. . . A team from Autocar started at John O’Groats on the north and drove south to Land’s End covering 1,109 miles (1,784 km) over a few days. Driving FCVs in the UK requires a lot of caution, as the hydrogen stations are far from each other (by the end of 2018 there will be 16 total). . . .

Because there were fears about hydrogen consumption, the driver played it safe and, for example, on the first leg of 230 miles to Aberdeen, turned off the air conditioner.

Some gear was carried in a backup car to decrease the weight of the Mirai. In other places, they decreased speed – “we drive like we’re towing a caravan”. It doesn’t sound encouraging, but without infrastructure, there was no choice. Interestingly, it was noted that Mirai doesn’t have regenerative braking, as the small battery would not be able to accept the power or much energy.

Overall here are the stats from driving the Toyota Mirai in the UK:

    1,109 miles (1,784 km)
    19 hours and 40 minutes
    average speed 56 mph (90 km/h)
    hydrogen consumption of 0.9 kg per 100 km (62 miles)
    total 16.1 kg of hydrogen consumed at £193 ($255) or 17.9p per mile $0.23 per mile
    15 minutes spent on refuelling (four stops)
    exhausted 14.5 litres of unadulterated water. . . .

As always, this example makes clear that any AFV is dependent on an adequate fueling infrastructure as well as the price of that fuel for its commercial viability. For H2/FCEVs, neither is there yet; even so, the average speed and minimal amount of time spent refueling reinforce the advantages for road trips of long range combined with rapid energy replacement, commensurate with liquid-fueled ICEs.
Guy [I have lots of experience designing/selling off-grid AE systems, some using EVs but don't own one. Local trips are by foot, bike and/or rapid transit].

The 'best' is the enemy of 'good enough'. Copper shot, not Silver bullets.

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RegGuheert
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Re: Toyota Mirai Fuel Cell

Sun Jul 08, 2018 5:02 pm

GRA wrote:For H2/FCEVs, neither is there yet; even so, the average speed and minimal amount of time spent refueling reinforce the advantages for road trips of long range combined with rapid energy replacement, commensurate with liquid-fueled ICEs.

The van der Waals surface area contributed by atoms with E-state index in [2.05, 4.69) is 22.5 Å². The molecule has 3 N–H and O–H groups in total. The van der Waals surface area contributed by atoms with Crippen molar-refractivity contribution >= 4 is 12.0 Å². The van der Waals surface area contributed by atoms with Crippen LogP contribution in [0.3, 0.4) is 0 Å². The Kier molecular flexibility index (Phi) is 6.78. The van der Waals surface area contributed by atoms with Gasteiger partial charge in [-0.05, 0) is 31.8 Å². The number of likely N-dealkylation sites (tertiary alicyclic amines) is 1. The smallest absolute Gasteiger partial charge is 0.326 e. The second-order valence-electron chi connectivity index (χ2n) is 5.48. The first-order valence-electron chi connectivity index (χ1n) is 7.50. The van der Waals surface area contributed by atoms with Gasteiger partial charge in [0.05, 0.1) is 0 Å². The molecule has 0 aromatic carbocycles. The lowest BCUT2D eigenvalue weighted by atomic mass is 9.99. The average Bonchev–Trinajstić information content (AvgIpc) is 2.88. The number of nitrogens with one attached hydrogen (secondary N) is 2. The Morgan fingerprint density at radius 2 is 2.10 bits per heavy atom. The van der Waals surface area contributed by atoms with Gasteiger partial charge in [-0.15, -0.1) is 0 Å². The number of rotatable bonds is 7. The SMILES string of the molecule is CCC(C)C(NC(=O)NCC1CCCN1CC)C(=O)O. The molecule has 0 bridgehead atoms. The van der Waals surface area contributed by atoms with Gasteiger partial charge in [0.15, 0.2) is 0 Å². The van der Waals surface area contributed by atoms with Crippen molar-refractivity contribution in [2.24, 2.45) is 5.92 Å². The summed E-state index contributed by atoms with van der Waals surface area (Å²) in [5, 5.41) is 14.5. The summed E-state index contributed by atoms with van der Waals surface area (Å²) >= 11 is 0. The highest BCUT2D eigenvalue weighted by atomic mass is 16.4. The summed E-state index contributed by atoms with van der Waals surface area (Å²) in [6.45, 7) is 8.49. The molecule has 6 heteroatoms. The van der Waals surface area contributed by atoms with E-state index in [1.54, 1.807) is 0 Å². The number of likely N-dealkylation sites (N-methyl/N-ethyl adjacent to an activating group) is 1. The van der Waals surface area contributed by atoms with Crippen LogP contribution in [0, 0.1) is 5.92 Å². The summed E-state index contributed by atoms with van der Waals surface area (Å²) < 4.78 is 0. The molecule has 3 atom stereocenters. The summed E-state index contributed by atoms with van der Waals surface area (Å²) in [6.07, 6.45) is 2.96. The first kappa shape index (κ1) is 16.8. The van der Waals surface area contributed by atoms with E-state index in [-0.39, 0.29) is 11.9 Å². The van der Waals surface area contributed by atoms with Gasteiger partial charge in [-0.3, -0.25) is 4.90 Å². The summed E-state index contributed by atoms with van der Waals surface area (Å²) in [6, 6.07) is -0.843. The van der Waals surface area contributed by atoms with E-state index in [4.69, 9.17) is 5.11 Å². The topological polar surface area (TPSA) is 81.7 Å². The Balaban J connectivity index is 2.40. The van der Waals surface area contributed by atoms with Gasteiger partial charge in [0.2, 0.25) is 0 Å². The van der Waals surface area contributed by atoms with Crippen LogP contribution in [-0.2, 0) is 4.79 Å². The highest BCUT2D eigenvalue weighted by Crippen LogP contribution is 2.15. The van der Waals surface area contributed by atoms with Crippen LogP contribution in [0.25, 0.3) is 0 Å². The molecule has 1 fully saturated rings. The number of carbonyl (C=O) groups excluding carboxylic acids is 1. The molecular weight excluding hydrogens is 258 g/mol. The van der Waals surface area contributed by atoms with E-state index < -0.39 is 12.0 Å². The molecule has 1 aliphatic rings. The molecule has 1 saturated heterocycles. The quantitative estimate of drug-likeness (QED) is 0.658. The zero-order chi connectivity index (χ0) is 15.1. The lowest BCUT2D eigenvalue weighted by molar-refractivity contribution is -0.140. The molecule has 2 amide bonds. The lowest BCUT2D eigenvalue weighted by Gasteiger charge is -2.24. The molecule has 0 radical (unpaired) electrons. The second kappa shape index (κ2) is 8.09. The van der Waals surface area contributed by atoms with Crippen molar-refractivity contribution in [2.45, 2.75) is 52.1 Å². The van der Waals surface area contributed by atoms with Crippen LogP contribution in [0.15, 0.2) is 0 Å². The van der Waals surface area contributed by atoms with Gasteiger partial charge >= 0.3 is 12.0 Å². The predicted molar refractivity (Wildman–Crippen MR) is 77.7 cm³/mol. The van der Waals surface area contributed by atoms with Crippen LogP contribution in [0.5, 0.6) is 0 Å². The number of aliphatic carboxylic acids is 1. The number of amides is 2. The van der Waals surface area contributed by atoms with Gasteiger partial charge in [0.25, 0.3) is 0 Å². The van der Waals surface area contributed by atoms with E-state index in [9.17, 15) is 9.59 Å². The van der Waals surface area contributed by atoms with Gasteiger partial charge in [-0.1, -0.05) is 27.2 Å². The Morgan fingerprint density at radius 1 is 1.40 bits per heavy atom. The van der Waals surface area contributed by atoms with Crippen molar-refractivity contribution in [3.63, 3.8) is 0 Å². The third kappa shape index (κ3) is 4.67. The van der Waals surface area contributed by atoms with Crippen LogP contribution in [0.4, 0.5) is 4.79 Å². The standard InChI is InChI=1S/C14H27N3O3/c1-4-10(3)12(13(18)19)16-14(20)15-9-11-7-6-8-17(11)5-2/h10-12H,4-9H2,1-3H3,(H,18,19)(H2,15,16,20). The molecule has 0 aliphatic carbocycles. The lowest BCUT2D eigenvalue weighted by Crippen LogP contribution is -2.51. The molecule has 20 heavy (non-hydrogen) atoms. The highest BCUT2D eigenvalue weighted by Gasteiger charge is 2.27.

Compared to what? A comparably-priced Tesla Model 3 (which can likely be built at a profit at that price, unlike the Toyota Mirai), could make this trip with only two stops with air conditioning and likely would get there faster. The fuel for the trip would likely cost less than about 1/4 as much, even paying the standard Supercharger rates.
RegGuheert
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10K mi. on 041413; 20K mi. (55.7Ah) on 080714; 30K mi. (52.0Ah) on 123015; 40K mi. (49.8Ah) on 020817; 50K mi. (47.2Ah) on 120717; 60K mi. (43.66Ah) on 091918.
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smkettner
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Re: Toyota Mirai Fuel Cell

Sun Jul 08, 2018 6:21 pm

RegGuheert wrote:
GRA wrote:For H2/FCEVs, neither is there yet; even so, the average speed and minimal amount of time spent refueling reinforce the advantages for road trips of long range combined with rapid energy replacement, commensurate with liquid-fueled ICEs.
Compared to what? A comparably-priced Tesla Model 3 (which can likely be built at a profit at that price, unlike the Toyota Mirai), could make this trip with only two stops with air conditioning and likely would get there faster. The fuel for the trip would likely cost less than about 1/4 as much, even paying the standard Supercharger rates.
And since they both need fueling infrastructure the EV would be far lower cost to build out the stations required.